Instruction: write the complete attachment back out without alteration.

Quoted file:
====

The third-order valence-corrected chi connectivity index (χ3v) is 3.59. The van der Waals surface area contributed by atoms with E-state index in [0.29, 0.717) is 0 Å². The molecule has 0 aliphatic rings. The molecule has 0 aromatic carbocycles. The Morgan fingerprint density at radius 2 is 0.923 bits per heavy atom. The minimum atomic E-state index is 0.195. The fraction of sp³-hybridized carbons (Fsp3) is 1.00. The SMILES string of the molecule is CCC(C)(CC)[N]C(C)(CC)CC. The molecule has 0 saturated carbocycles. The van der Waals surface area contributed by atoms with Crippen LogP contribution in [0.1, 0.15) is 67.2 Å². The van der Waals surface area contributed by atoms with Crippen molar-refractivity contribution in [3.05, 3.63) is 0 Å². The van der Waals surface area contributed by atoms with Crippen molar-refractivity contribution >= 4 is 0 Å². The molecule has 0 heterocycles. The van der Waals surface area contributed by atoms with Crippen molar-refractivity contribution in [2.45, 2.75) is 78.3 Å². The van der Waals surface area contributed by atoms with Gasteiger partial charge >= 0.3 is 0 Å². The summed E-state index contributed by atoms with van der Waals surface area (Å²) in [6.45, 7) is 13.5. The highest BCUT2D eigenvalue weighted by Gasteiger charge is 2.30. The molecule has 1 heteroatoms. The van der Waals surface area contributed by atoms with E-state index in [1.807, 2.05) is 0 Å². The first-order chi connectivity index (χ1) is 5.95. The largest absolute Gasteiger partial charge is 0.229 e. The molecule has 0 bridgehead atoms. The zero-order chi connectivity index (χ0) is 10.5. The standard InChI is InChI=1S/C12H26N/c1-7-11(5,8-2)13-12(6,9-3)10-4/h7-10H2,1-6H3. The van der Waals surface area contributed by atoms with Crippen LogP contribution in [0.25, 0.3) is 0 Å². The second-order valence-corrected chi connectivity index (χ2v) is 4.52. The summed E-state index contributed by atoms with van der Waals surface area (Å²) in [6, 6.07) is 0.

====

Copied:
The third-order valence-corrected chi connectivity index (χ3v) is 3.59. The van der Waals surface area contributed by atoms with E-state index in [0.29, 0.717) is 0 Å². The molecule has 0 aliphatic rings. The molecule has 0 aromatic carbocycles. The Morgan fingerprint density at radius 2 is 0.923 bits per heavy atom. The minimum atomic E-state index is 0.195. The fraction of sp³-hybridized carbons (Fsp3) is 1.00. The SMILES string of the molecule is CCC(C)(CC)[N]C(C)(CC)CC. The molecule has 0 saturated carbocycles. The van der Waals surface area contributed by atoms with Crippen LogP contribution in [0.1, 0.15) is 67.2 Å². The van der Waals surface area contributed by atoms with Crippen molar-refractivity contribution in [3.05, 3.63) is 0 Å². The van der Waals surface area contributed by atoms with Crippen molar-refractivity contribution >= 4 is 0 Å². The molecule has 0 heterocycles. The van der Waals surface area contributed by atoms with Crippen molar-refractivity contribution in [2.45, 2.75) is 78.3 Å². The van der Waals surface area contributed by atoms with Gasteiger partial charge >= 0.3 is 0 Å². The summed E-state index contributed by atoms with van der Waals surface area (Å²) in [6.45, 7) is 13.5. The highest BCUT2D eigenvalue weighted by Gasteiger charge is 2.30. The molecule has 1 heteroatoms. The van der Waals surface area contributed by atoms with E-state index in [1.807, 2.05) is 0 Å². The first-order chi connectivity index (χ1) is 5.95. The largest absolute Gasteiger partial charge is 0.229 e. The molecule has 0 bridgehead atoms. The zero-order chi connectivity index (χ0) is 10.5. The standard InChI is InChI=1S/C12H26N/c1-7-11(5,8-2)13-12(6,9-3)10-4/h7-10H2,1-6H3. The van der Waals surface area contributed by atoms with Crippen LogP contribution in [0.25, 0.3) is 0 Å². The second-order valence-corrected chi connectivity index (χ2v) is 4.52. The summed E-state index contributed by atoms with van der Waals surface area (Å²) in [6, 6.07) is 0.